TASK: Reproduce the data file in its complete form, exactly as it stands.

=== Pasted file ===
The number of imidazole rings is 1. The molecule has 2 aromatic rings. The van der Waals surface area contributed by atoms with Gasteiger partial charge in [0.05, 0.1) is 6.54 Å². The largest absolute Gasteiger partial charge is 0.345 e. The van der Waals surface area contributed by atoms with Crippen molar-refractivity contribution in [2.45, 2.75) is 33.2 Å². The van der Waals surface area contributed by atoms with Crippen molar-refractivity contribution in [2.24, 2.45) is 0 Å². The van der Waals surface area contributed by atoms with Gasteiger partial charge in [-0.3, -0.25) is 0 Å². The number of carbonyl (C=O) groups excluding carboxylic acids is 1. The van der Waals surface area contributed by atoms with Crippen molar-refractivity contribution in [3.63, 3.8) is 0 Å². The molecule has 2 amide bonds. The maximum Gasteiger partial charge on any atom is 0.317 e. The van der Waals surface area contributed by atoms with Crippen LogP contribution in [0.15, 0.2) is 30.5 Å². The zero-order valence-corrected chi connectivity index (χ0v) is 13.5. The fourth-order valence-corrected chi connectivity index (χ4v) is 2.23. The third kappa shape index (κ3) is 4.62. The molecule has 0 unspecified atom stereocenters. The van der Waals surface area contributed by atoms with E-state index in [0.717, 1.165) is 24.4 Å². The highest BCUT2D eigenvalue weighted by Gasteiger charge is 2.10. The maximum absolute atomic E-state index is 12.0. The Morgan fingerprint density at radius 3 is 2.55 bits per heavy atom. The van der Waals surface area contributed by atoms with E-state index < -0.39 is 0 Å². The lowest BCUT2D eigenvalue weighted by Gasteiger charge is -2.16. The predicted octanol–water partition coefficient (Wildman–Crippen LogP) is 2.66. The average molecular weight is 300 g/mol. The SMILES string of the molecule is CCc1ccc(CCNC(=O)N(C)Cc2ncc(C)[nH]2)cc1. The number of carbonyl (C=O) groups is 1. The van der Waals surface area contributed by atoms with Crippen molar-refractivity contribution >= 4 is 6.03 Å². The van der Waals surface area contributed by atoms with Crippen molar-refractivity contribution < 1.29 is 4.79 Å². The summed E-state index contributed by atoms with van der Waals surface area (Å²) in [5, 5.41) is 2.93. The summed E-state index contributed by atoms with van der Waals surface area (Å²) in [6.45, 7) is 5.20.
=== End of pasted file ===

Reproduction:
The number of imidazole rings is 1. The molecule has 2 aromatic rings. The van der Waals surface area contributed by atoms with Gasteiger partial charge in [0.05, 0.1) is 6.54 Å². The largest absolute Gasteiger partial charge is 0.345 e. The van der Waals surface area contributed by atoms with Crippen molar-refractivity contribution in [2.45, 2.75) is 33.2 Å². The van der Waals surface area contributed by atoms with Crippen molar-refractivity contribution in [2.24, 2.45) is 0 Å². The van der Waals surface area contributed by atoms with Gasteiger partial charge in [-0.3, -0.25) is 0 Å². The number of carbonyl (C=O) groups excluding carboxylic acids is 1. The van der Waals surface area contributed by atoms with Crippen molar-refractivity contribution in [3.63, 3.8) is 0 Å². The molecule has 2 amide bonds. The maximum Gasteiger partial charge on any atom is 0.317 e. The van der Waals surface area contributed by atoms with Crippen LogP contribution in [0.15, 0.2) is 30.5 Å². The zero-order valence-corrected chi connectivity index (χ0v) is 13.5. The fourth-order valence-corrected chi connectivity index (χ4v) is 2.23. The third kappa shape index (κ3) is 4.62. The molecule has 0 unspecified atom stereocenters. The van der Waals surface area contributed by atoms with E-state index in [0.717, 1.165) is 24.4 Å². The highest BCUT2D eigenvalue weighted by Gasteiger charge is 2.10. The maximum absolute atomic E-state index is 12.0. The Morgan fingerprint density at radius 3 is 2.55 bits per heavy atom. The van der Waals surface area contributed by atoms with E-state index < -0.39 is 0 Å². The lowest BCUT2D eigenvalue weighted by Gasteiger charge is -2.16. The predicted octanol–water partition coefficient (Wildman–Crippen LogP) is 2.66. The average molecular weight is 300 g/mol. The SMILES string of the molecule is CCc1ccc(CCNC(=O)N(C)Cc2ncc(C)[nH]2)cc1. The number of carbonyl (C=O) groups is 1. The van der Waals surface area contributed by atoms with Crippen molar-refractivity contribution >= 4 is 6.03 Å². The van der Waals surface area contributed by atoms with Crippen molar-refractivity contribution < 1.29 is 4.79 Å². The summed E-state index contributed by atoms with van der Waals surface area (Å²) in [5, 5.41) is 2.93. The summed E-state index contributed by atoms with van der Waals surface area (Å²) in [6.45, 7) is 5.20.